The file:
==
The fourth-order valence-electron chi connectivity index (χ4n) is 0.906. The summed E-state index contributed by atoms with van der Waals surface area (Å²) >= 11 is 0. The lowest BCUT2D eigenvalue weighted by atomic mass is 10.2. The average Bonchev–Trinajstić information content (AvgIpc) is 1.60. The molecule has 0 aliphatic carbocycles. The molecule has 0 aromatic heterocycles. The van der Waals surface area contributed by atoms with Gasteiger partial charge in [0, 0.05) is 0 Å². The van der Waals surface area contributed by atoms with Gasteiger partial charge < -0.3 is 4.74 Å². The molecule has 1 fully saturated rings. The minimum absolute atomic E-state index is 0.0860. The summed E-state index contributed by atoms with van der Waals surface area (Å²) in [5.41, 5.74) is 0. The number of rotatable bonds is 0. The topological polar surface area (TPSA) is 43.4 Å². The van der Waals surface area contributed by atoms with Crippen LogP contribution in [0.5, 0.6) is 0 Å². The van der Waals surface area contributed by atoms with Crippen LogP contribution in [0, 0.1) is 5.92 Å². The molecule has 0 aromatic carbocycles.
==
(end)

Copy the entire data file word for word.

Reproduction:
The fourth-order valence-electron chi connectivity index (χ4n) is 0.906. The summed E-state index contributed by atoms with van der Waals surface area (Å²) >= 11 is 0. The lowest BCUT2D eigenvalue weighted by atomic mass is 10.2. The average Bonchev–Trinajstić information content (AvgIpc) is 1.60. The molecule has 0 aliphatic carbocycles. The molecule has 0 aromatic heterocycles. The van der Waals surface area contributed by atoms with Gasteiger partial charge in [0, 0.05) is 0 Å². The van der Waals surface area contributed by atoms with Gasteiger partial charge < -0.3 is 4.74 Å². The molecule has 1 fully saturated rings. The minimum absolute atomic E-state index is 0.0860. The summed E-state index contributed by atoms with van der Waals surface area (Å²) in [5.41, 5.74) is 0. The number of rotatable bonds is 0. The topological polar surface area (TPSA) is 43.4 Å². The van der Waals surface area contributed by atoms with Crippen LogP contribution in [0.5, 0.6) is 0 Å². The van der Waals surface area contributed by atoms with Crippen LogP contribution in [0, 0.1) is 5.92 Å². The molecule has 0 aromatic carbocycles.